Finally, and I think you will like this because I saw that you like sleep and dreams – after reading your reply and then going to bed I had a dream about my dad and MasterTalk. In it, my parents were visiting again, and my dad was super critical, 1000 times more than usual, the “nightmare version” of dad. Finally he said, “Too many mistakes have been made; we’re leaving.” And I said, “Who’s been making mistakes? Me?” and he says yes, and I ask about all the critical things but he ignores me and they head out (we are all walking on a neighborhood street), and I run and leap on his back to hold him there, but he won’t budge in his decision and keeps moving forward.

        But then, he gets all different and kid-like (and looks like a 20 year old version of himself) and says he just wanted to dance when he was young, and he shrugs me off and does this whole dance to no music on the sidewalks and lawns of this neighborhood, and he’s asking for approval (Validation) that his dance is good, and mom and I are encouraging him in it, and telling him it’s great, and these college kids go by and watch him, and we say, “look, even the college kids think you’re good.”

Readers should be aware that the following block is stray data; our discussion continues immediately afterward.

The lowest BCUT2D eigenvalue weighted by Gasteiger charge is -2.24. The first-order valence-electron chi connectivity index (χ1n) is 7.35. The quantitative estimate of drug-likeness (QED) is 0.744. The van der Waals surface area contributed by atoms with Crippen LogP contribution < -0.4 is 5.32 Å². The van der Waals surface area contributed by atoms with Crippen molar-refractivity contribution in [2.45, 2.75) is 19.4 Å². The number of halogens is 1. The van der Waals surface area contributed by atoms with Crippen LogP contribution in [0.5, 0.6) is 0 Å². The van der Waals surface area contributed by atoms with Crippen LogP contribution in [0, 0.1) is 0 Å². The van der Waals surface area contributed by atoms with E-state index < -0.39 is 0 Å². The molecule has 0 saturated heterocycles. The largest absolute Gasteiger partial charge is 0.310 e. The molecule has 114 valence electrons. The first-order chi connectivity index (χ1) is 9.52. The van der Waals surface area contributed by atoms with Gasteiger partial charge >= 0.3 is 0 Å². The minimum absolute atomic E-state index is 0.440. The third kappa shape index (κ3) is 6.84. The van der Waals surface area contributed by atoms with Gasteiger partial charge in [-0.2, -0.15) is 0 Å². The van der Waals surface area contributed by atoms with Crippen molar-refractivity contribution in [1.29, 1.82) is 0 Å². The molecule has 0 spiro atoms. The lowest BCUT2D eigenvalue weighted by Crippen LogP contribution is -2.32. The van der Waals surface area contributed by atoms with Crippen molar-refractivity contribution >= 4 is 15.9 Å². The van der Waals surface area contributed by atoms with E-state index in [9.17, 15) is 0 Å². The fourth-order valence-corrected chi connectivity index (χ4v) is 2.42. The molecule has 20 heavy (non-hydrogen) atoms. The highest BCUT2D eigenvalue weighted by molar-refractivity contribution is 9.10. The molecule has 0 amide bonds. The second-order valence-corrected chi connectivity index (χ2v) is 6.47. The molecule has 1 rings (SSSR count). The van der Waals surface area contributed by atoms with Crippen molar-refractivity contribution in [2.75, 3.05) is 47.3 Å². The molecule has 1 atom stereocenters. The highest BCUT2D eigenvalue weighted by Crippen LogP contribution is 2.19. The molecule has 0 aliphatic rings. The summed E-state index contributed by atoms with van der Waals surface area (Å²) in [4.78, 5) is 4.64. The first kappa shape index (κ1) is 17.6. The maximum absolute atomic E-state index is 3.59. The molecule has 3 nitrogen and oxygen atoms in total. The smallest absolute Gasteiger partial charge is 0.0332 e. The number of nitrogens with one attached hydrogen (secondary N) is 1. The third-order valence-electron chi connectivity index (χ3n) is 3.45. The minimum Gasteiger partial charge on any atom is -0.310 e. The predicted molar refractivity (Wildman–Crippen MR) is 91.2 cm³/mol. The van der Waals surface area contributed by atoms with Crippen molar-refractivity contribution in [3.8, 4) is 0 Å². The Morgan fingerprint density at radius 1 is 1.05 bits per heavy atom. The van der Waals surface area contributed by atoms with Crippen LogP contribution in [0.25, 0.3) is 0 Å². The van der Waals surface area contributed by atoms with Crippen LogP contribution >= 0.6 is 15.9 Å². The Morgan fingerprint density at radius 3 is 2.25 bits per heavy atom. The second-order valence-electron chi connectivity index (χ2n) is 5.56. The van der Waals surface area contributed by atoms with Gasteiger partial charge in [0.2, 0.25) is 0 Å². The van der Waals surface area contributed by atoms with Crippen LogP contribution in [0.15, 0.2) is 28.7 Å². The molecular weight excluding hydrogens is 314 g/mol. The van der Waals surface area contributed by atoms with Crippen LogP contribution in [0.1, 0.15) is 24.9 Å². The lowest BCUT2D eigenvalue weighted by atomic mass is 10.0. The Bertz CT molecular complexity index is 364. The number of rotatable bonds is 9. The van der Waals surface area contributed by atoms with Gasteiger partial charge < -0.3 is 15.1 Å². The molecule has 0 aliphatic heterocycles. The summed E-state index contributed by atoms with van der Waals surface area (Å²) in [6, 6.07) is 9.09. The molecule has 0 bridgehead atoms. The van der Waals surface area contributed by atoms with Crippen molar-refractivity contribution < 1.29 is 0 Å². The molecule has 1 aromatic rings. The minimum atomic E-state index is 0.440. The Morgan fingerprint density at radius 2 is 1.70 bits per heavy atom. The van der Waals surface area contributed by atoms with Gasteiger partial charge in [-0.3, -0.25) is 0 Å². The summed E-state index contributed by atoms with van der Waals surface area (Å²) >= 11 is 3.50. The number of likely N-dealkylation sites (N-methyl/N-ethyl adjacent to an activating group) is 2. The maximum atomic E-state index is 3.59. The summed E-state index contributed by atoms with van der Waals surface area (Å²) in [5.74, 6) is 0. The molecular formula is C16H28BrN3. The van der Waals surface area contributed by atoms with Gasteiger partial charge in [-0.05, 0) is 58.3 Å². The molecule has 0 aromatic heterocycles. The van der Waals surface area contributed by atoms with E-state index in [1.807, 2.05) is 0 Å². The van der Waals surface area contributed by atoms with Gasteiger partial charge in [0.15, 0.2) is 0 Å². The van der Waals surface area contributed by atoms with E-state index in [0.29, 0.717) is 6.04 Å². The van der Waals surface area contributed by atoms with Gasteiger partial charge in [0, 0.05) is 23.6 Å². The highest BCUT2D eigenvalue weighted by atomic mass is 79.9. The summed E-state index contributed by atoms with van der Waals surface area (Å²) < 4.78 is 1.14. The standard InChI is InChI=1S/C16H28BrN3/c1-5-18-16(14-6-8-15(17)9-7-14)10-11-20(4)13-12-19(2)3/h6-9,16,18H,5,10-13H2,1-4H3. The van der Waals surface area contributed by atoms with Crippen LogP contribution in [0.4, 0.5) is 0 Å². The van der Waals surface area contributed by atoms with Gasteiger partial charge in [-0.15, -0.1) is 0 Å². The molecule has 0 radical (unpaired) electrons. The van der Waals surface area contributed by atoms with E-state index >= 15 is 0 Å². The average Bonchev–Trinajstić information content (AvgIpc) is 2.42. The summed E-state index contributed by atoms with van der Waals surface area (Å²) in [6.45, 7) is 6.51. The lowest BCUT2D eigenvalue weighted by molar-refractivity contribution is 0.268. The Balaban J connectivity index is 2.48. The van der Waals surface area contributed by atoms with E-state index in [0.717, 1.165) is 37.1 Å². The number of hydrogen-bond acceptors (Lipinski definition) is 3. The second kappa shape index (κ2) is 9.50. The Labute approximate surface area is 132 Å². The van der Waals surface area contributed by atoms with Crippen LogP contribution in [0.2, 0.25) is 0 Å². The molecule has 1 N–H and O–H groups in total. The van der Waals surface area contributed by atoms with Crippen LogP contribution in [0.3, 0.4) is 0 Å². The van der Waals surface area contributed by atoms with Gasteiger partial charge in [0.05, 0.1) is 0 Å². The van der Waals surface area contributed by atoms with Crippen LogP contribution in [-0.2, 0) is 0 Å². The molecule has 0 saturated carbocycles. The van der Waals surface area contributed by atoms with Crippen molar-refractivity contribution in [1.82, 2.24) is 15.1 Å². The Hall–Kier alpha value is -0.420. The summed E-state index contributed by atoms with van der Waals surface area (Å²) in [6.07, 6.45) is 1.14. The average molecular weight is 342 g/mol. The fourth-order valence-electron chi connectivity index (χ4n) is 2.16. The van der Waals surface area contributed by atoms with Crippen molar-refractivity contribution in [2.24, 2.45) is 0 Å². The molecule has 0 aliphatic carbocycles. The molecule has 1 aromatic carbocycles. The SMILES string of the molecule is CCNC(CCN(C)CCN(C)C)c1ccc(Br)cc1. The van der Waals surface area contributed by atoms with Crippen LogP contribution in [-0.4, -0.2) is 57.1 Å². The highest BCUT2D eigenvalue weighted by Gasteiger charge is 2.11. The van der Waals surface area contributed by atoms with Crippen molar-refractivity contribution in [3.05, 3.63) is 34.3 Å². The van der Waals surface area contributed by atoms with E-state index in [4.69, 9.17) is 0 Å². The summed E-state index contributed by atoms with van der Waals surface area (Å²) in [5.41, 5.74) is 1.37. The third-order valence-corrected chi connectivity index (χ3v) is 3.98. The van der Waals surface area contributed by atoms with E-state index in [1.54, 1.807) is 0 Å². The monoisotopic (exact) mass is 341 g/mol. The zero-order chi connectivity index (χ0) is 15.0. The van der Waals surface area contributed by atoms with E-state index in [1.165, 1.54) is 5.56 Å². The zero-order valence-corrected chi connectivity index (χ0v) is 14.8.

And then I woke up. 🙂

        So thanks very much! I’m definitely excited to read more papers.

        • I love what you are doing, Sarah – puzzling this out with an example right in front of you. Kind of a research project. (Sounds like something they would do on the Big Bang Theory tv show.) Project top Questions: What is it Dad does? How does it make sense? How do I/we respond in a way the leads where we want to go? i.e. What is the wise thing to do? For me, there are many many sub-questions, answers to which will make a) the situation more clear and b) improve everyone’s confidence, competence, and happiness.